Mind the Gap – Bridging Research and Professional Practice


We have a major division between research/academia and professional practice in schools. Academics have to undertake research and publish their work in journals dedicated to this purpose, but they are usually too expensive for teachers, inaccessible and rarely address issues of immediate concern to teachers. To that end we often have research that is not really addressing the immediate needs of teachers, and we have teachers who are not engaging in research as its relevance is often questionable or it is just simply inaccessible.

Where are the Experts?

Often, I listen to research presentations that are fascinating and full of ideas relevant to teaching and learning. But when I ask how you are going to disseminate your research so that researchers/teachers can access this information, more often than not responses include academic journals inaccessible for teachers. Similarly, I speak and meet with teachers regularly who again furnish me with fascinating ideas relevant to teaching and learning and when I ask how they are going to disseminate their ideas so more researchers/teachers can benefit, they respond mainly by reaching out on social media. As a result, we have a disconnected system where most research doesn’t really impact teachers lives and most teachers’ experiences do not really impact research.

Meeting in the Middle

Of course, academics will speak out and say that impact factors represent important aspects of their work now and I agree but this development has a long way to go before it has direct impact in schools and on professional practice. Translational work is seen also as a new initiative that could be relevant to practice, but I feel that the authors need to understand practice and the realities of teaching day to day. And many teachers will argue that it wasn’t in academic journals but social media and personal websites that they began to find real gems and nuggets of original and inspiring ideas with direct relevance to professional practice. Nevertheless, we need to understand how each other research and practice operate and try and meet in the middle to better connect these worlds.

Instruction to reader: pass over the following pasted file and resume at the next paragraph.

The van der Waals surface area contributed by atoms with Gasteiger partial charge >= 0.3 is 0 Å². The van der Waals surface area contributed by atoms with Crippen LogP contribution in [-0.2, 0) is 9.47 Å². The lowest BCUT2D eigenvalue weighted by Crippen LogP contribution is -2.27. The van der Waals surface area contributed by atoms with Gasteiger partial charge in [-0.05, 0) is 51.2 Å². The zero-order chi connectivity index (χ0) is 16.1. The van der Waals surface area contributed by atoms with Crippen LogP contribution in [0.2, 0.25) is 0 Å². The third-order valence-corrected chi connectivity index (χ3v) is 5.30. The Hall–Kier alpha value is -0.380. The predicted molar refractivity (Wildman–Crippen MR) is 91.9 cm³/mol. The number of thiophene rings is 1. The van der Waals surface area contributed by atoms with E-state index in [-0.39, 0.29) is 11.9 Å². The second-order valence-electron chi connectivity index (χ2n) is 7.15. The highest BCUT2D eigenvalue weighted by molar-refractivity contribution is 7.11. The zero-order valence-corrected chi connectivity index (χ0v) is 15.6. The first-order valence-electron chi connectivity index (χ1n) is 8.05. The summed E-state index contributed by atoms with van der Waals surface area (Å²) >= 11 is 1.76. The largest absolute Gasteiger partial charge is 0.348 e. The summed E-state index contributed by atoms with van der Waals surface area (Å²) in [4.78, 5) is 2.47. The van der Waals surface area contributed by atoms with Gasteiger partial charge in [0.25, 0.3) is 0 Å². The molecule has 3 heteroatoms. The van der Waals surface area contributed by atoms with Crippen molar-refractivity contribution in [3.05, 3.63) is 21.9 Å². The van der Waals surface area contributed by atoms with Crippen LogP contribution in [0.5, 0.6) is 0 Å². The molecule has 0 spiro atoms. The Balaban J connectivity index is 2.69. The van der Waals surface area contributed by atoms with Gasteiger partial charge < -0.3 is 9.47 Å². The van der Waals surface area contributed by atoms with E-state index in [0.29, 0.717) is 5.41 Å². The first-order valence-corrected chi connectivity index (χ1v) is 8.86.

Bridging the Divide

If we could bring together all the best work of all the relevant disciplines into a theoretical framework and translate them into usable forms that can demonstrate the value and relevance of their work into a practice framework that can inform professional practice. It would open up a genuine feeling that we are getting there.

To achieve this all the diverse disciplinary forms (and there are many of them) that currently exist within sport and exercise sciences need to recognise that their important work needs to have impact and have relevance to professional practice and public interest. In the same way, people working in professional practice need to be able to understand and ascertain exactly what theoretical positions and their implications are relevant to their practical work and what specific features of practice are key? This would enable teachers and researchers to clearly understand what is on offer and display their relevance to theory and practice.


Let me finish with an observation. If researchers cannot provide a comprehensive up-to-date picture of how their work can inform practice, how can we expect practitioners/teachers to develop informed practice and improve learning opportunities. Similarly, if teachers do not communicate how their practice constructed how can researchers respond to their immediate and contextual needs? Neither group can improve physical education on their own.

We hope that PE Scholar can be the place where research and practice meets to effectively share and communicate what is happening in each of these areas with the aim to not have them as dichotomous worlds but an integrated whole where research seamlessly informs practice and practice also informs research.

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